Grants help fund USU spider silk research

Aug 9, 2013

Researchers at Utah State University received a pair of grants totaling more than a million dollars to further explore advancements in spider silk technology.

The USU Synthetic Spider Silk Lab was recently awarded $1.15 million in U.S. Navy and National Science Foundation grants.

USTAR professor Randy Lewis and his team are working with a grant from the Office of Naval Research to synthesize a type of glue similar to an adhesive silk produced by orb-weaving spiders.

The USU Synthetic Spider Silk Lab was recently awarded $1.15M in Navy and National Science Foundation grants.
Credit Utah State University

“The spiders we use actually make six different kinds of silk," he said.

One type is known as piriform silk – a sort of adhesive cement spiders use to glue intersecting threads in a web together. The sticky silk also allows spiders to tether a drag line to surfaces.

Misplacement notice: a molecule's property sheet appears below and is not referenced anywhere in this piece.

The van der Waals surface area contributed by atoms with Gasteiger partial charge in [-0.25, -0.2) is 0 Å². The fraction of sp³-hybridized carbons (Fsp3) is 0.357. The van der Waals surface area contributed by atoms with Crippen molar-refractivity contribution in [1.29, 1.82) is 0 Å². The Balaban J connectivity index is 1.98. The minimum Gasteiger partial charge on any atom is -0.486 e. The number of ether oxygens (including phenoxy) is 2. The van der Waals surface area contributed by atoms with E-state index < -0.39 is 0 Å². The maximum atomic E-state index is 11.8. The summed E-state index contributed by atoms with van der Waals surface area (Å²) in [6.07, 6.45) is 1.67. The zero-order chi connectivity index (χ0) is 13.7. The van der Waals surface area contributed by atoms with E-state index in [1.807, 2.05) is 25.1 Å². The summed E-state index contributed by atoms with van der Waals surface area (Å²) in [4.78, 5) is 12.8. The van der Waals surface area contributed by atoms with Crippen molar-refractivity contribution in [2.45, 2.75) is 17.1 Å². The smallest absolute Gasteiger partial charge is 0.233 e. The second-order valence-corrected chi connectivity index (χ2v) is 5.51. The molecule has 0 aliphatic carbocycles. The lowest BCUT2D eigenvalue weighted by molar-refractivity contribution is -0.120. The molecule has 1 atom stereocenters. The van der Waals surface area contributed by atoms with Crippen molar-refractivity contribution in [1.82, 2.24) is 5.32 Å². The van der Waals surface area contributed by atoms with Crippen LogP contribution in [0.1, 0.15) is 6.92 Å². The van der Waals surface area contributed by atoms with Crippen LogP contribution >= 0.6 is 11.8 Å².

“When they’re crawling around, they actually tie their silk down so if they fall they’ll only fall to the last place they attached it," he added. "This particular silk, they can use it to attach it to glass, Teflon, almost any surface whatsoever.”

The natural piriform silk is also unaffected by moisture – something Lewis says appeals to the Navy, which is working to develop an adhesive that works underwater.

Using funding from the National Science Foundation, Lewis’ team is working with three private companies to develop spider silk applications for the biomedical and manufacturing industries.

“Things like very tiny sutures," he said. "For composite materials where what you need is something that has flexibility that, for instance, carbon fibers don’t have. Carbon fibers are very stiff; they don’t extend at all. So we can use our material to help provide a composite material with a little more flexibility so it doesn’t break as easily.”

Lewis says the grant funding will allow him to employ several undergraduate research assistants.

"I'm involving a large number of students who are getting a real-world look at how to take the research they're doing and how to make something out of it," he said.